The controversial passenger-profiling system has officially been cancelled, but critics remain appropriately skeptical about what its "death" means. Below, a brief sampling of perspectives:
Edward Hasbrouck @ The Practical Nomad: "Hours after announcing that the CAPPS II airline passenger profiling and monitoring system would be renamed and/or merged into other programs rather than implemented by its original name, the USA Department of Homeland Security (DHS) and Transportation Security Administration (TSA) began floating trial balloons -- here and here and here and here and here and here -- as to what form the new CAPPS II (not) will take.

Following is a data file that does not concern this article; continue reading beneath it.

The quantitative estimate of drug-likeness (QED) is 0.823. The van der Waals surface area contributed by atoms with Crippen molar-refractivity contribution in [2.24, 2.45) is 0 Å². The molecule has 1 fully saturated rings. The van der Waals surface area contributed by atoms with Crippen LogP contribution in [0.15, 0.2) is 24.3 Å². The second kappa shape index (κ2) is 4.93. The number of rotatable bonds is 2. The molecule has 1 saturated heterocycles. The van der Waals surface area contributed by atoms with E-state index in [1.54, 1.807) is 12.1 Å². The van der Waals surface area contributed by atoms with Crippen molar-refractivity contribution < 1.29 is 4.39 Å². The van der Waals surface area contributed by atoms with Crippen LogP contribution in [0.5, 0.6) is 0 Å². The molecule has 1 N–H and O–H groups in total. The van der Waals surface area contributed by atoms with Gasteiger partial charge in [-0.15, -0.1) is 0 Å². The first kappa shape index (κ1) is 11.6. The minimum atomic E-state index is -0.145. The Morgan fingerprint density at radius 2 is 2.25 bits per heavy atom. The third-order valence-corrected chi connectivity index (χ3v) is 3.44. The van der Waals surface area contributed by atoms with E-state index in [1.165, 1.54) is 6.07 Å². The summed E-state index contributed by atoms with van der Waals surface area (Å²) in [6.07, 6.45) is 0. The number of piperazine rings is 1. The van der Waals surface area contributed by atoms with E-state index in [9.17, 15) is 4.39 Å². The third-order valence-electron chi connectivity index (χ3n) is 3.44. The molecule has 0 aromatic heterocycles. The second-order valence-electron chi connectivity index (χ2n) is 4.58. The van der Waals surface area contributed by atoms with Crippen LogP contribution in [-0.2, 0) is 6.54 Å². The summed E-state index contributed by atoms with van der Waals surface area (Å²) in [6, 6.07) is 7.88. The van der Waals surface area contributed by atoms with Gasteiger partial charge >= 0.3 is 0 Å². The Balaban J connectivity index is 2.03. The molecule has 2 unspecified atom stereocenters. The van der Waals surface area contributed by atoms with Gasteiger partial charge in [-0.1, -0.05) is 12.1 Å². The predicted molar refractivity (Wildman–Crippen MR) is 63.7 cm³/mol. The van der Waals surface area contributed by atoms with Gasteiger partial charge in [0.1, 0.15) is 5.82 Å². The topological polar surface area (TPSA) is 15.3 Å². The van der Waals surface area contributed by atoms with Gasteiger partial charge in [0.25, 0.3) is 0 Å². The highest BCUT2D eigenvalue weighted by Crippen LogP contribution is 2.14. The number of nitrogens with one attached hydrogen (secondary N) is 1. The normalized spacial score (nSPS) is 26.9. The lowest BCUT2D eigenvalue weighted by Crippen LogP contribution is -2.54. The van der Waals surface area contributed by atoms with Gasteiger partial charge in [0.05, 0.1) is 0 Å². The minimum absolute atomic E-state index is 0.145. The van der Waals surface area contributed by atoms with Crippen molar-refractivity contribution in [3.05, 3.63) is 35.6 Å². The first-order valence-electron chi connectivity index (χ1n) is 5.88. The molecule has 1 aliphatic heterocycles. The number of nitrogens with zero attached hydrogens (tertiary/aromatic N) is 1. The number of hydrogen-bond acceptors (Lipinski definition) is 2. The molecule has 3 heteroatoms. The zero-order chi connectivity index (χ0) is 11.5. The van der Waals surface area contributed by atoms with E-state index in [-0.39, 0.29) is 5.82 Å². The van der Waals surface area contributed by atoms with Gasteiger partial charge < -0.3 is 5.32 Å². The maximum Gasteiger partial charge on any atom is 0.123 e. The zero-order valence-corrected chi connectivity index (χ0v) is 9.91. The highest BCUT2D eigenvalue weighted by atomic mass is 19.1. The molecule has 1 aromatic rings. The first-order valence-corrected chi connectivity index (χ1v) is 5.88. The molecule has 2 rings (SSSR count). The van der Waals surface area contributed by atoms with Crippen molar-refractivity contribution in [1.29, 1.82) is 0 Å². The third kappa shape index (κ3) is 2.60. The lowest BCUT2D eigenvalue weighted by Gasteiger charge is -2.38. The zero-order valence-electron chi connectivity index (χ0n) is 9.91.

"Coke, new Coke, it's the same swill, so far as I can tell."
Homeland Security Department spokeswoman Suzanne Luber @ Wired: "The name CAPPS II may be dead, but the process of creating an automated passenger pre-screening system to replace the current CAPPS will continue...What form that takes, that's what we will continue to focus on. Due to operational factors (such) as public comments on CAPPS II proposal, we are now redesigning the program itself."
Representative John Mica (R-FL) @ USA Today, suggesting that these "operational factors" are simply getting in the way -- of bureaucracy: "Sometimes these interest groups have an inordinate amount of power over bureaucrats."
Bill Scannell @ Wired: "This program is not going anywhere before the November elections. We got rid of the program, and now we need to get rid of the administration that designed it."